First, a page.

In a recent article entitled, “Progressive Christianity Is As Broken As Evangelicalism: Here’s How to Fix It,” Frank Schaeffer highlighted his views on the status of the protestant Church in North America. According to Schaeffer, the Church has become apathetic and impotent, despite attempts at inclusiveness and vulnerability. His list of faults described it as unloving, homophobic, and misogynous. In Frank’s opinion, the broken evangelical and emergent protestant Church has failed to make Christianity interesting and has become weaker.
His article suggested a two-pronged proposal to repair the damaged Church. Schaeffer recommended that it reject faulty evangelicalism. Here, he included the previously listed faults and added doctrinal considerations to them. The Church must also discard the theology of retribution, i.e., the sacrificial atonement of Jesus Christ. Has Schaefer rejected the substitutionary death of Jesus Christ for others? He stated that the elimination of these faults would liberate people to find themselves in others.
Further, he recommended that the Church return to the Eucharistic sacramental tradition of worship with its emphasis upon doing more so than believing. This rediscovery, he said, coupled with its Liturgy, fosters the application of New Testament freedom in people’s lives. Schaeffer said that a gospel of inclusion emerges from this open-mindedness in doctrine. The Church, then, would include leaders from the presently disenfranchised: homosexuals, women, and other minorities. According to Schaeffer, these practices lead to non-judgmental churches.
In fact, many prominent protestant denominations founded their beliefs upon the very same ideas that he suggested. For centuries, they have emphasized deeds not creeds. Other individual churches implement doctrinal inclusiveness and non-judgmental attitudes toward people. Yet, these organizations experience spiritual decline.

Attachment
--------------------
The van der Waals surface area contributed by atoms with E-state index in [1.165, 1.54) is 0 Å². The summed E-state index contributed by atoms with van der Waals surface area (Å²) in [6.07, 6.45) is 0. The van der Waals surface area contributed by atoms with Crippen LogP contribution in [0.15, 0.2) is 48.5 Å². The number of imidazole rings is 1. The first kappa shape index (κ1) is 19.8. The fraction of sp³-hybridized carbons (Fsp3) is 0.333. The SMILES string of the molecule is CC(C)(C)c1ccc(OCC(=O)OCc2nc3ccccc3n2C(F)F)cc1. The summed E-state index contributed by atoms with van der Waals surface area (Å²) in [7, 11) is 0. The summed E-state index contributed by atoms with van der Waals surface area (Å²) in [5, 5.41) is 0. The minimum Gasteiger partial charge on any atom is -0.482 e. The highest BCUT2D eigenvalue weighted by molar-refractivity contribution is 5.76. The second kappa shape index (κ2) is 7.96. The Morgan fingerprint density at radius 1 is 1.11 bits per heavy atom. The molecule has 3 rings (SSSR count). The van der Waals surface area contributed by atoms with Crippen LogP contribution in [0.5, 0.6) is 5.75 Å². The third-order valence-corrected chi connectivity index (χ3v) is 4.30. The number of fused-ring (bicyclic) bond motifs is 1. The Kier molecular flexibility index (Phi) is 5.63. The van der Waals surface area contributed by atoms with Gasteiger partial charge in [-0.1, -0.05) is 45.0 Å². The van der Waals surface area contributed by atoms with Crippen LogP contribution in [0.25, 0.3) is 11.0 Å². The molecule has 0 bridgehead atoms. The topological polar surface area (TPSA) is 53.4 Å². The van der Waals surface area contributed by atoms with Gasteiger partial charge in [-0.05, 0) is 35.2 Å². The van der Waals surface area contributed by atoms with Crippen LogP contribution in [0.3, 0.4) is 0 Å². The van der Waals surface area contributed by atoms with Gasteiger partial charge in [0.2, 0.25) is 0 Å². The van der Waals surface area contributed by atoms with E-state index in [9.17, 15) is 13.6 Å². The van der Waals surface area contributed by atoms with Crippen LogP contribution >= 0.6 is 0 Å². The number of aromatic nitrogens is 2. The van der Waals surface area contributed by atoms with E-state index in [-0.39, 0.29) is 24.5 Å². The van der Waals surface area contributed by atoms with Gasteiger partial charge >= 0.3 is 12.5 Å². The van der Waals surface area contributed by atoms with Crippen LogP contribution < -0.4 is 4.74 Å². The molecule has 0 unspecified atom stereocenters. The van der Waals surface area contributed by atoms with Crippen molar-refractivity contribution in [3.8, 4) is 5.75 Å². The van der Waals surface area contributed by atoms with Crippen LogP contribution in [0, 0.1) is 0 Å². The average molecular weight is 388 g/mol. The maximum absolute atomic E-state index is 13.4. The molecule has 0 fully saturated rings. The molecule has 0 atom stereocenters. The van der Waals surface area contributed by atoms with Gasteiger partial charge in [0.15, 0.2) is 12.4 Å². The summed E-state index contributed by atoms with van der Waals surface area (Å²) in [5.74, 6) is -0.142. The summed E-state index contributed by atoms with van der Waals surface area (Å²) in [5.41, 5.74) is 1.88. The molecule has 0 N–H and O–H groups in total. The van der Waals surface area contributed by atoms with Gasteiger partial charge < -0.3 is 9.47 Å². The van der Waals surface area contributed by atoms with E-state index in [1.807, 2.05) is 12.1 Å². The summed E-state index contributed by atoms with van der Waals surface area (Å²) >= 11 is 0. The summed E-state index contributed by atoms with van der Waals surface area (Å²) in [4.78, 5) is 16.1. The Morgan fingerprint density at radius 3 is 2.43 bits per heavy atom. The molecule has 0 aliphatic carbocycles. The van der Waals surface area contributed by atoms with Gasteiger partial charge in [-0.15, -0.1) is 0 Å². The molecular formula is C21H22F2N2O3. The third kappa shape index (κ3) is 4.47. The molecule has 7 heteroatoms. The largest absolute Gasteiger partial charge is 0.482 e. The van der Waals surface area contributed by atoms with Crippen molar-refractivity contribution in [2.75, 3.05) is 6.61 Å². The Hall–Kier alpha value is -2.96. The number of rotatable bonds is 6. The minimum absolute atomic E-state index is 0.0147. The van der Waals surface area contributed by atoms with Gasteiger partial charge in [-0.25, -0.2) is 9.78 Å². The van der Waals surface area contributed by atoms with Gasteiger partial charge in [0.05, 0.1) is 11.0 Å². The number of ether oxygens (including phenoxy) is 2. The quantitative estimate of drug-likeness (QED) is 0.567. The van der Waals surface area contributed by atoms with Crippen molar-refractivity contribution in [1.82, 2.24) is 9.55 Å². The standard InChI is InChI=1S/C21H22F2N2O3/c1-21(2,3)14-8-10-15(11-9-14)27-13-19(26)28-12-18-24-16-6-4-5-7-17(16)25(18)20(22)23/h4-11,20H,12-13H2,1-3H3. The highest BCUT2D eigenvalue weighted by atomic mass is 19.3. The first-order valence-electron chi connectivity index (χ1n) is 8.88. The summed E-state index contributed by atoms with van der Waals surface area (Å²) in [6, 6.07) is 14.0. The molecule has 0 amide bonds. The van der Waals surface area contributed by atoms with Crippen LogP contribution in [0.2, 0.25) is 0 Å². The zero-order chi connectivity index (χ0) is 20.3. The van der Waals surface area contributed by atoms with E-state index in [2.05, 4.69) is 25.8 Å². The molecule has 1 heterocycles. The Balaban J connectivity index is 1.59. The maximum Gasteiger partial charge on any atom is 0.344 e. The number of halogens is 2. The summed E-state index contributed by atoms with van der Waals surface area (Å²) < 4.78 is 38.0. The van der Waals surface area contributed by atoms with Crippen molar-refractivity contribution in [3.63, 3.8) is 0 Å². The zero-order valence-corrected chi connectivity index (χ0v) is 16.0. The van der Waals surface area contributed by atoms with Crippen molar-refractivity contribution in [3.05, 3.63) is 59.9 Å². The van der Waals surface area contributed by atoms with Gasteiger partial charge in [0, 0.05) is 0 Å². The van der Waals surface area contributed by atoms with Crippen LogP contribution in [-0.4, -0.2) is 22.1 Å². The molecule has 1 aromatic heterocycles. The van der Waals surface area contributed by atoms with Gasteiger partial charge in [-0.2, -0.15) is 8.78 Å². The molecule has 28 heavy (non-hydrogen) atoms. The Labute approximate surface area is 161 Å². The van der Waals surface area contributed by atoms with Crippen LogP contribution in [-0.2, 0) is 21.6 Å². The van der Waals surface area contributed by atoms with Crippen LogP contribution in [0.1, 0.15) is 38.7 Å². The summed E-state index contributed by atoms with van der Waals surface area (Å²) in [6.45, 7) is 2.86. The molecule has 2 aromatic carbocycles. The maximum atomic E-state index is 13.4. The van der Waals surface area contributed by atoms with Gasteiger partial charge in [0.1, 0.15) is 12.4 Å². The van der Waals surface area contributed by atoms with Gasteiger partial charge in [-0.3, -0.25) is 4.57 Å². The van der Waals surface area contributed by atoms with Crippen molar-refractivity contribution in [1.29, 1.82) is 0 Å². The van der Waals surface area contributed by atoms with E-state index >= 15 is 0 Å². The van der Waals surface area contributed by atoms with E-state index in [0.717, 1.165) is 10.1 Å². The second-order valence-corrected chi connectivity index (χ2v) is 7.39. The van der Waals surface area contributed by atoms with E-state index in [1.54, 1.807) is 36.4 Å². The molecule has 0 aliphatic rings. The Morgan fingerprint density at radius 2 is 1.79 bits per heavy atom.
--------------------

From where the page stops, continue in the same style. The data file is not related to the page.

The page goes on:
In his article, Frank Schaeffer made a fundamental error. He misdiagnosed the nature of the problem, which the evangelical, protestant, emergent Church in North America faces. He does not stand alone in this fallacy. Schaeffer and a multitude of Church critics make the same error. Repeatedly in his article, Mr. Schaeffer stated that the Church needs to concentrate upon doing, not being. He described numerous actions that the Church must take to correct its faults.
Yes, the Church needs a revival, but not one based solely upon a change of outward behavior. Deeds alone cannot replace Biblical doctrine. These mere superficial adjustments indeed bring changes in practice but do not change the hearts of those who adopt them. In fact, without a change of heart no true change occurs.
Jesus Christ taught this truth many times throughout his earthly ministry. For example, Jesus frequently derided the Scribes and the Pharisees of his day for their emphasis upon outward appearance. He called them whited sepulchers. They appeared righteous to others, rigorously following religious liturgies and practices, but hypocrisy and lawlessness filled their hearts. (Matthew 23.27-28)
On another occasion, Jesus went to Samaria to meet a woman there. As she came out from her city to the well for water, Jesus encountered this unnamed woman. As he talked with her, an unheard of practice in that day, Jesus revealed to her the true condition of her life. He identified the sinfulness of her heart. She argued with Jesus and supported her claims with a description of her religious practice. She worshiped at the mountain that her nation had selected as the place to meet with God.
As Jesus reasoned with her, he described not only her sins but also the uselessness of her worship. She needed a change within her life, not merely an alteration in behavior and adherence to proscribed religious practice. Jesus offered her a remedy, living water that He would give to her that would spring up within her unto eternal life. (John 4.1-26)
Jesus identified what defiles humanity and the Church. It begins in the heart. Jesus said that the wickedness of mankind proceeds from within a person, out of the heart. Therefore, all attempts at mere behavior modification will end in failure. (Matthew 15.10-20)
Jesus did not take upon himself human flesh merely to provide a worthy example for humanity to follow. He came to give His life a ransom for sinners like you and me, helpless to change our sinful natures. (Matthew 2.28) In His death on the cross, Jesus paid the penalty that people like you and me deserve to pay. He said plainly that he came to give life to those who come to him in faith. (John 3.16)
Perhaps you, too, follow the error that Frank Schaeffer espoused in his article. Jesus calls us to forsake self-righteousness. Instead, He calls us to trust Him exclusively. Therefore, Jesus Christ urges you and me to turn from self-reliance and trust what He accomplished on the cross as payment to a holy God on behalf of sinners. He will accept all who come to Him in faith. (John 6.35-40)